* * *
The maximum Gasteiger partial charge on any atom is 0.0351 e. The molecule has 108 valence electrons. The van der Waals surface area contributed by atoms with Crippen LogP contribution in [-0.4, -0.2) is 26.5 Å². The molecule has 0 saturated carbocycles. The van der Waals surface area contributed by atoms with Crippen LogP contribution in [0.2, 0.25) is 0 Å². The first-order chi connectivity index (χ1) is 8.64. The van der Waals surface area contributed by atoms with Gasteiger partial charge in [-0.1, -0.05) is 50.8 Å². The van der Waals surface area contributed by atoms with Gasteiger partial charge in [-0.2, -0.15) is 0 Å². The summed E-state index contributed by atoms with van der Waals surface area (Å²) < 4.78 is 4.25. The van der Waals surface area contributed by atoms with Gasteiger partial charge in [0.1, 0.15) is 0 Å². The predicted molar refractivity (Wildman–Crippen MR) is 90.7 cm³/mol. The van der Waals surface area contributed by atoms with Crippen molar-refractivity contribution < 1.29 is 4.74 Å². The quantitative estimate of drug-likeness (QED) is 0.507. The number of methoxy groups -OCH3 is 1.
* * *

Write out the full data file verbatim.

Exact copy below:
The maximum Gasteiger partial charge on any atom is 0.0351 e. The molecule has 108 valence electrons. The van der Waals surface area contributed by atoms with Crippen LogP contribution in [-0.4, -0.2) is 26.5 Å². The molecule has 0 saturated carbocycles. The van der Waals surface area contributed by atoms with Crippen LogP contribution in [0.2, 0.25) is 0 Å². The first-order chi connectivity index (χ1) is 8.64. The van der Waals surface area contributed by atoms with Gasteiger partial charge in [-0.1, -0.05) is 50.8 Å². The van der Waals surface area contributed by atoms with Gasteiger partial charge in [-0.2, -0.15) is 0 Å². The summed E-state index contributed by atoms with van der Waals surface area (Å²) < 4.78 is 4.25. The van der Waals surface area contributed by atoms with Gasteiger partial charge in [0.1, 0.15) is 0 Å². The predicted molar refractivity (Wildman–Crippen MR) is 90.7 cm³/mol. The van der Waals surface area contributed by atoms with Crippen molar-refractivity contribution < 1.29 is 4.74 Å². The quantitative estimate of drug-likeness (QED) is 0.507. The number of methoxy groups -OCH3 is 1.